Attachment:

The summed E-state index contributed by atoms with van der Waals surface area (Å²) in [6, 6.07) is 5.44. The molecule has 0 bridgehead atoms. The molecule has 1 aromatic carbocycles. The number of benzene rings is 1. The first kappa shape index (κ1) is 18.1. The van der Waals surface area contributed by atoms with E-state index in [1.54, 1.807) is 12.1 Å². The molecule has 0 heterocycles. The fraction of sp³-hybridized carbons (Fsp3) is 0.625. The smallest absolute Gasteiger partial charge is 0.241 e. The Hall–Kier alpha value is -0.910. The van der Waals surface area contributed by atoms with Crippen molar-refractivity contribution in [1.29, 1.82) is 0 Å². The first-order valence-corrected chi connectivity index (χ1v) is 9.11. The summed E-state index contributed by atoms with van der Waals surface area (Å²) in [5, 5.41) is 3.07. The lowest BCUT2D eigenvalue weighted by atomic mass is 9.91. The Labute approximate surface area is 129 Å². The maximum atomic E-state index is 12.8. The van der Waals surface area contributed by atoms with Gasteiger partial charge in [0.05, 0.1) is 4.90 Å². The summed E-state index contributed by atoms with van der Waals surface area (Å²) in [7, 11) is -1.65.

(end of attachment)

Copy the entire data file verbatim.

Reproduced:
The summed E-state index contributed by atoms with van der Waals surface area (Å²) in [6, 6.07) is 5.44. The molecule has 0 bridgehead atoms. The molecule has 1 aromatic carbocycles. The number of benzene rings is 1. The first kappa shape index (κ1) is 18.1. The van der Waals surface area contributed by atoms with E-state index in [1.54, 1.807) is 12.1 Å². The molecule has 0 heterocycles. The fraction of sp³-hybridized carbons (Fsp3) is 0.625. The smallest absolute Gasteiger partial charge is 0.241 e. The Hall–Kier alpha value is -0.910. The van der Waals surface area contributed by atoms with Crippen molar-refractivity contribution in [1.29, 1.82) is 0 Å². The first-order valence-corrected chi connectivity index (χ1v) is 9.11. The summed E-state index contributed by atoms with van der Waals surface area (Å²) in [5, 5.41) is 3.07. The lowest BCUT2D eigenvalue weighted by atomic mass is 9.91. The Labute approximate surface area is 129 Å². The maximum atomic E-state index is 12.8. The van der Waals surface area contributed by atoms with Gasteiger partial charge in [0.05, 0.1) is 4.90 Å². The summed E-state index contributed by atoms with van der Waals surface area (Å²) in [7, 11) is -1.65.